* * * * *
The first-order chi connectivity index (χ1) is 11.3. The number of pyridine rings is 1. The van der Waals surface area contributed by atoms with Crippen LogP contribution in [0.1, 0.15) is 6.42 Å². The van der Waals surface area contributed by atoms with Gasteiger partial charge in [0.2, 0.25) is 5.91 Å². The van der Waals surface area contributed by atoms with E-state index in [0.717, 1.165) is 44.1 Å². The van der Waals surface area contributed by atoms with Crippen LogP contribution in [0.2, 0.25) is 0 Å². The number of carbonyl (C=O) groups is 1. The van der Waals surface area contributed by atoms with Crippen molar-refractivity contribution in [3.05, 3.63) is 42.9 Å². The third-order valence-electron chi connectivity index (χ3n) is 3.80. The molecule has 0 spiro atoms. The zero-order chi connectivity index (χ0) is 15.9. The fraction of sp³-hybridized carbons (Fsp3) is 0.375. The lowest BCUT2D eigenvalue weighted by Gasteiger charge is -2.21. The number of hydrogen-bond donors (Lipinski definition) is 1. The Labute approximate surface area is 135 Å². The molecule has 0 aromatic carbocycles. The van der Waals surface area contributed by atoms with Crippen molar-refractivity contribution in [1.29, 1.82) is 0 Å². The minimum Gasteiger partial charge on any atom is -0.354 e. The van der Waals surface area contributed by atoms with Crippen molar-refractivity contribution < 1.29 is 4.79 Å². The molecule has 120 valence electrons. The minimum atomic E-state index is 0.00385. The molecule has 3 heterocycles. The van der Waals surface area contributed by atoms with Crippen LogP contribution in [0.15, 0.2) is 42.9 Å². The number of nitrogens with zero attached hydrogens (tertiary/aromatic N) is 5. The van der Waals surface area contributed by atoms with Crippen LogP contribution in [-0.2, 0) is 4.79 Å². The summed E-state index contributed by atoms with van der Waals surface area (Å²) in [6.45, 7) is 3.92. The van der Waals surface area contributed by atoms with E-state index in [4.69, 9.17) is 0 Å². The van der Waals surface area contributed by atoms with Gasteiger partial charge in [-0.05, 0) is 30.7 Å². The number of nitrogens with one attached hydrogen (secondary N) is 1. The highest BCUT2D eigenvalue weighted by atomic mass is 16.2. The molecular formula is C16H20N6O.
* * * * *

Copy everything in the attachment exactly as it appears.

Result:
The first-order chi connectivity index (χ1) is 11.3. The number of pyridine rings is 1. The van der Waals surface area contributed by atoms with Crippen LogP contribution in [0.1, 0.15) is 6.42 Å². The van der Waals surface area contributed by atoms with Gasteiger partial charge in [0.2, 0.25) is 5.91 Å². The van der Waals surface area contributed by atoms with E-state index in [0.717, 1.165) is 44.1 Å². The van der Waals surface area contributed by atoms with Crippen LogP contribution in [0.2, 0.25) is 0 Å². The number of carbonyl (C=O) groups is 1. The van der Waals surface area contributed by atoms with Crippen molar-refractivity contribution in [3.05, 3.63) is 42.9 Å². The third-order valence-electron chi connectivity index (χ3n) is 3.80. The molecule has 0 spiro atoms. The zero-order chi connectivity index (χ0) is 15.9. The fraction of sp³-hybridized carbons (Fsp3) is 0.375. The lowest BCUT2D eigenvalue weighted by Gasteiger charge is -2.21. The number of hydrogen-bond donors (Lipinski definition) is 1. The Labute approximate surface area is 135 Å². The molecule has 0 aromatic carbocycles. The van der Waals surface area contributed by atoms with Crippen molar-refractivity contribution in [1.29, 1.82) is 0 Å². The minimum Gasteiger partial charge on any atom is -0.354 e. The van der Waals surface area contributed by atoms with Crippen molar-refractivity contribution < 1.29 is 4.79 Å². The molecule has 120 valence electrons. The minimum atomic E-state index is 0.00385. The molecule has 3 heterocycles. The van der Waals surface area contributed by atoms with Crippen LogP contribution in [0.15, 0.2) is 42.9 Å². The number of nitrogens with zero attached hydrogens (tertiary/aromatic N) is 5. The van der Waals surface area contributed by atoms with Crippen LogP contribution in [-0.2, 0) is 4.79 Å². The summed E-state index contributed by atoms with van der Waals surface area (Å²) in [6.45, 7) is 3.92. The van der Waals surface area contributed by atoms with E-state index in [4.69, 9.17) is 0 Å². The van der Waals surface area contributed by atoms with Gasteiger partial charge in [-0.05, 0) is 30.7 Å². The number of nitrogens with one attached hydrogen (secondary N) is 1. The highest BCUT2D eigenvalue weighted by atomic mass is 16.2. The molecular formula is C16H20N6O.